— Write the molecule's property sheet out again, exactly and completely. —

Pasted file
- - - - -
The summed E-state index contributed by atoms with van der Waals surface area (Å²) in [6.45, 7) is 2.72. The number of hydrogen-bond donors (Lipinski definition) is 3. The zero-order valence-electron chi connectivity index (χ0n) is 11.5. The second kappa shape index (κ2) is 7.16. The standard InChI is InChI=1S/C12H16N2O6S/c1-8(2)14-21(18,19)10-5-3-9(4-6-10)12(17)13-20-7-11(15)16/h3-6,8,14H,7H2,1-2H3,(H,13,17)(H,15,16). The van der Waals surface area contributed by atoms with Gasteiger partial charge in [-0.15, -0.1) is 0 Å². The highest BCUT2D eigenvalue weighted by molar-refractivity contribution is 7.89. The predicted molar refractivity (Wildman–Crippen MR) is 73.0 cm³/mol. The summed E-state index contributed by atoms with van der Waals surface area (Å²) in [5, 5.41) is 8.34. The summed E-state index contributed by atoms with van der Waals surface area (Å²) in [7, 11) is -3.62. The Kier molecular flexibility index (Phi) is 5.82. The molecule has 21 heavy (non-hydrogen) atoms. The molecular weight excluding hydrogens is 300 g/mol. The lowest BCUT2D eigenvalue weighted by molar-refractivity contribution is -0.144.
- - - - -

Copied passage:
The summed E-state index contributed by atoms with van der Waals surface area (Å²) in [6.45, 7) is 2.72. The number of hydrogen-bond donors (Lipinski definition) is 3. The zero-order valence-electron chi connectivity index (χ0n) is 11.5. The second kappa shape index (κ2) is 7.16. The standard InChI is InChI=1S/C12H16N2O6S/c1-8(2)14-21(18,19)10-5-3-9(4-6-10)12(17)13-20-7-11(15)16/h3-6,8,14H,7H2,1-2H3,(H,13,17)(H,15,16). The van der Waals surface area contributed by atoms with Gasteiger partial charge in [-0.15, -0.1) is 0 Å². The highest BCUT2D eigenvalue weighted by molar-refractivity contribution is 7.89. The predicted molar refractivity (Wildman–Crippen MR) is 73.0 cm³/mol. The summed E-state index contributed by atoms with van der Waals surface area (Å²) in [5, 5.41) is 8.34. The summed E-state index contributed by atoms with van der Waals surface area (Å²) in [7, 11) is -3.62. The Kier molecular flexibility index (Phi) is 5.82. The molecule has 21 heavy (non-hydrogen) atoms. The molecular weight excluding hydrogens is 300 g/mol. The lowest BCUT2D eigenvalue weighted by molar-refractivity contribution is -0.144.